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I suffered tremendously recently at the annual South by Southwest Music Conference in my former stomping grounds of Austin, Tx. Four days of drinking top-shelf margaritas in the sunshine, riding a sweet cruiser, wining and dining gratis and catching up with old friends under 70 degree sunny skies left me hungry for some ‘real food’ as my pa would say. I’m telling you it was rough… However, it the midst of this shameless hedonism, I vowed to share with my readers at least one culinary facet of this amazing town (other than the fact that Norcal Mexican food loses to Tex Mex hands-down!)

Anyway back to the topic at hand….I don’t think many Austin residents will argue that Sam’s is the best there is to be had. Salt Lick, Country Line, Artz Rib House, John Muellers, and Iron Works usually win that order. But, no one will argue that Sam’s no-frills ‘flava’ is unparallelled. I think Sam’s biggest claim to fame is it’s celebrity clientelle. The predominately black and quickly gentrifying East Austin neighborhood is more than a lil seedy. Of course, if you share my penchant for edginess you couldn’t be more pleased. Stevie Ray Vaughn was known to make appearances several times a week late night during his heyday. They are open late-night which further adds to the ‘dirty south’ charm (2am weeknights 3am weekends). After the clubs close, the place gets packed with hungry, hammered live music lovers. When I called to line up an interview, Wanda answered the phone and was warm, kind and more than enthusiastic to answer some questions. And they have free wifi, who’d a guessed?

As we rolled into the debris-littered parking lot, our mouths began to water at the succulent and distinctive smell of BBQ sauce and roasted beast. Making our way up the dilapadated front steps of the porch we push forth a rickety barely patched together screen door. Once inside we placed our order at the counter and settled into a creaky red painted booth. Between catching up and trying to distract one another from our hunger, my guest and I marveled at the huge number of celeb photos. My goodness, it seemed EVERYONE had been there. Beyonce, Bobby Brown, autographed photographs thumb tacked to the wall which miraculously survived a fire in 1992 (which the community raised money to rebuild) leaving them just a little smoky, like the bbq itself….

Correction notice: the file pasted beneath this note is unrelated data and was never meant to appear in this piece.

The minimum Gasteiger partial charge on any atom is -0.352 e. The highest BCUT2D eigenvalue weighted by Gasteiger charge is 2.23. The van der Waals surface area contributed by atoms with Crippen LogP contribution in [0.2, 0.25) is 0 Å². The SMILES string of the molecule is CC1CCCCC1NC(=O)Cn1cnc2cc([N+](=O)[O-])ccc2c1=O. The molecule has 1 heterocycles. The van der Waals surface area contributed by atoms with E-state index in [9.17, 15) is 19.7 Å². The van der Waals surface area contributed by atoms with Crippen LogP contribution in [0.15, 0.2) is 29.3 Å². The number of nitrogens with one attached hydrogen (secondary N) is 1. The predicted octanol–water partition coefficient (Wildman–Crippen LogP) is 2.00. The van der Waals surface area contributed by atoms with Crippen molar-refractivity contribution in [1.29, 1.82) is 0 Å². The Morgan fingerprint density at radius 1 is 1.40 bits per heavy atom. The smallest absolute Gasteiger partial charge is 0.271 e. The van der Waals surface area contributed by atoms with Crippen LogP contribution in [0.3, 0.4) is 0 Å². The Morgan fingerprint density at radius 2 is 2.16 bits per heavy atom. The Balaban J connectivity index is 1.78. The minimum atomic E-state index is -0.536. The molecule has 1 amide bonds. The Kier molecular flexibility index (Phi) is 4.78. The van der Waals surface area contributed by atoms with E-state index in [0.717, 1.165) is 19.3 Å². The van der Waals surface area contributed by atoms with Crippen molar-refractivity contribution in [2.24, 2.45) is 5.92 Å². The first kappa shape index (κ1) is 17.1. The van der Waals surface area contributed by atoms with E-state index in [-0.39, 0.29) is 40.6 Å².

The selections range from pit-roasted pork ribs, house-made hot links, fully-marbled beef brisket, mutton, chicken, sandwiches or combo platters offering up meat by the pound with a gloriously thick southern style, smokey-sweet BBQ sauce, crinkle cut dills and fresh onions and the usual side selections of tater salad, beans and slaw. Viva la carne!

Barbara Llewellyn

I recently had the pleasure of interviewing premier Bay Area caterer and events specialist, Barbara Llewellyn. Llewellyn stays at the forefront of her field by remaining dynamic and taking a fearless approach to business. Her company is known for consistency, fabulous food, impeccable service and some of the most innovative displays around, thank you art degree.

A stranger to no job in the industry she has worked as a pastry chef, bartender, host, waitress and a resort hotel manager. For a spell, she worked as the room service manager for a large hotel chain, a job she assures me as the ‘worst job in the hospitality industry’. A job offer brought her to San Francisco and after taking a few years off to raise her children, a friends request to cater a dinner party led to more and more work. Eventually ending up in an uninvited visit from the health inspector which she casually recounts as a blessing in disguise. “I knew it was time to get serious.”